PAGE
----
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Missouri allowed more than 100 would-be marijuana-business applicants who encountered technical issues with the state website to file after the deadline. 

Officials allowed 109 applications to be submitted after the deadline but denied 20 applications, according to a release late Tuesday from the Department of Health and Senior Services, the department tasked with regulating the industry. 

The state has raked in a total of more than $13 million in fees from 2,163 marijuana business applications filed by a deadline of 4:30 p.m. Aug. 19. More than 1,200 applications were submitted the final three days, including more than 800 applications in the last 24 hours.

But there were would-be applicants who complained the state’s online portal wouldn’t accept their submissions because of technical glitches with the system. The submission was the final step for applicants who spent months preparing pages of documents covering minute details of their business plans. Some groups paid thousands in application fees months in advance.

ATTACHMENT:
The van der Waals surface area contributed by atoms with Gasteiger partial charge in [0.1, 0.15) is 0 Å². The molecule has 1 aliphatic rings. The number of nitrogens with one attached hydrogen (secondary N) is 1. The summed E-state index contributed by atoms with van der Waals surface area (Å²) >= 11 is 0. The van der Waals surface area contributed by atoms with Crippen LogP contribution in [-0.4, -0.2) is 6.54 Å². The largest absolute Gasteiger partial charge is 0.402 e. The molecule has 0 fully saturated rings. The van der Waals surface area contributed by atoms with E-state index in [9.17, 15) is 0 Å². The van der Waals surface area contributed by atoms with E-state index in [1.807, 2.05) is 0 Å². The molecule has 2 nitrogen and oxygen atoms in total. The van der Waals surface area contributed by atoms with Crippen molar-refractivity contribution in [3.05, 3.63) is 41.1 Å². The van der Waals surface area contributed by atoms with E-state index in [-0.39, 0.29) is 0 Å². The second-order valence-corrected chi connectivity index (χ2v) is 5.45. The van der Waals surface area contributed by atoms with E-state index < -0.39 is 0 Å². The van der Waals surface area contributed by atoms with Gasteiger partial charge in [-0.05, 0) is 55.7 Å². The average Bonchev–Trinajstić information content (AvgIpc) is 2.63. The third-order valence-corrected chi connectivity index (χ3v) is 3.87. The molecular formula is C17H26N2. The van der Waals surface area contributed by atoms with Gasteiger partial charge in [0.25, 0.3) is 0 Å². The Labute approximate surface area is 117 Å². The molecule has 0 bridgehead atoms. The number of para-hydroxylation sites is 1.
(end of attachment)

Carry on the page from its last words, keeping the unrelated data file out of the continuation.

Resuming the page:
Health and Senior Services director Randall Williams said in the Tuesday release that officials decided to grant waivers to applicants who started submitting their paperwork by the Aug. 19 deadline.

The state also released on Tuesday a breakdown of the type of marijuana business applications it received: 

  • 1,163 applications to sell marijuana and marijuana-infused products at dispensaries.
  • 554 applications to grow marijuana commercially.
  • 415 applications to make marijuana-infused products.
  • 17 applications to test if marijuana products meet Missouri regulations.
  • 14 applications to transport marijuana products between growing, product processing, testing and retail facilities.

The department did not release more details Tuesday. A department representative did not respond to a request for comment. 

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Reporter covering breaking news and crime by night. Born in Algeria but grew up in St. Louis. Previously reported for The Associated Press in Jackson, Mississippi and at the Wichita Eagle in Wichita, Kansas.